As much as we admire buildings designed by genius architects, we have to admit that — sometimes, just sometimes — those genius architects themselves can be control freaks. These tendencies manifest with a special clarity when a maker of individual structures turns his mind toward building, or knocking down and re-building, the city as a whole. The Cartesian grid of lookalike towers on the green of Le Corbusier’s Radiant City stand (or rather, the project having gone unbuilt, don’t stand) as perhaps the best-known image of urbanism re-envisioned to suit a single architect’s desires. In response, Frank Lloyd Wright came up with an urban Utopia of his own: Broadacre City.
“Imagine spacious landscaped highways,” Wright wrote in 1932, “giant roads, themselves great architecture, pass public service stations, no longer eyesores, expanded to include all kinds of service and comfort. They unite and separate — separate and unite the series of diversified units, the farm units, the factory units, the roadside markets, the garden schools, the dwelling places (each on its acre of individually adorned and cultivated ground), the places for pleasure and leisure.
All of these units so arranged and so integrated that each citizen of the future will have all forms of production, distribution, self improvement, enjoyment, within a radius of a hundred and fifty miles of his home now easily and speedily available by means of his car or plane.”
Those words appeared in The Disappearing City, a sort of manifesto about Wright’s hope for the industrial metropolis of the early 20th century: that it would go away. He “hated cities,” writes The New Yorker‘s Morgan Meis. “He thought that they were cramped and crowded, stupidly designed, or, more often, built without any sense of design at all.” Visitors to 2014’s Museum of Modern Art exhibition Frank Lloyd Wright and the City could behold not just Wright’s sketches of Broadacre City but a twelve-foot-by-twelve-foot model of the (to the architect) ideal place, a re-thinking of the urban with the sensibilities of the rural. Almost eighty years before, 40,000 visitors to Rockefeller Center who first saw the model saw it emblazoned with such straightforward declarations as “No slum,” “No Scum,” and “No traffic problems.”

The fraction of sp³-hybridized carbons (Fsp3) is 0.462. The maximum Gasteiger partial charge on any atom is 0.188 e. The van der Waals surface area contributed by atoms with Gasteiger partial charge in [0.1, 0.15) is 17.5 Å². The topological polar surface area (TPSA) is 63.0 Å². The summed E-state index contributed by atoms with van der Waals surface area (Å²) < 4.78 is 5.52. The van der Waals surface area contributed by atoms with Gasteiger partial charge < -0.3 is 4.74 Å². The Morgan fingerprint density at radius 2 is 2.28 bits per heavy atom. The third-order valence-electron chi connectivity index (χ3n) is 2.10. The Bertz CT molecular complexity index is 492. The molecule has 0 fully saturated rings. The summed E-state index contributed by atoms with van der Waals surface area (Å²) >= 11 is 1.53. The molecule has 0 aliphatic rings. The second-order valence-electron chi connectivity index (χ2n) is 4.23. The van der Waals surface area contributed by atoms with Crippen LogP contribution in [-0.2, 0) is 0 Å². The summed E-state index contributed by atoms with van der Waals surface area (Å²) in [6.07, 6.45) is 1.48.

Nelson Rockefeller supported the idea of Broadacre city, as did Albert Einstein and John Dewey, all of whom signed a petition Wright passed around in its favor in 1943. But “even in the 1930s, urban planners were disgusted by Broadacre,” writes Next City’s Katherine Don. “Its philosophy was deeply individualistic; its layout was conspicuously wasteful. Liberals of the time who emulated the socialist spirit of Europe classified Wright as an anti-government eccentric, which indeed he was.” Matt Novak at Paleofuture describes Wright’s utopia as “ultimately an extension of the things that made him personally comfortable: open spaces, the automobile, and not surprisingly, the architect as master controller.”
Though Wright and Le Corbusier “shared an interest in dismantling the recognizable urban fabric, they had different ideas about what should replace it,” writes City Journal‘s Anthony Paletta. The architect of Fallingwater thought it best for the city “not to be rationalized but to be pastoralized. Urban ills were to be diluted by ample helpings of prairie soil.” By the time he died in 1958, a sprawling postwar America had wholeheartedly adopted his “new standard of space measurement — the man seated in his automobile.” But nothing as techno-pastoral paradisiacal as a Broadacre ever came into being, and indeed, the suburbs turned out to grow in a fashion even more haphazard and irrational than the one that so disgusted him in traditional cities. Then again, a true perfectionist — and a true artist — must grow accustomed to such disappointments.
Take a 360° Virtual Tour of Taliesin, Frank Lloyd Wright’s Personal Home & Studio
Frank Lloyd Wright Reflects on Creativity, Nature and Religion in Rare 1957 Audio
The Modernist Gas Stations of Frank Lloyd Wright and Mies van der Rohe
Frank Lloyd Wright’s Fallingwater Animated
Based in Seoul, Colin Marshall writes and broadcasts on cities and culture. He’s at work on a book about Los Angeles, A Los Angeles Primer, the video series The City in Cinema, the crowdfunded journalism project Where Is the City of the Future?, and the Los Angeles Review of Books’ Korea Blog. Follow him on Twitter at @colinmarshall or on Facebook.
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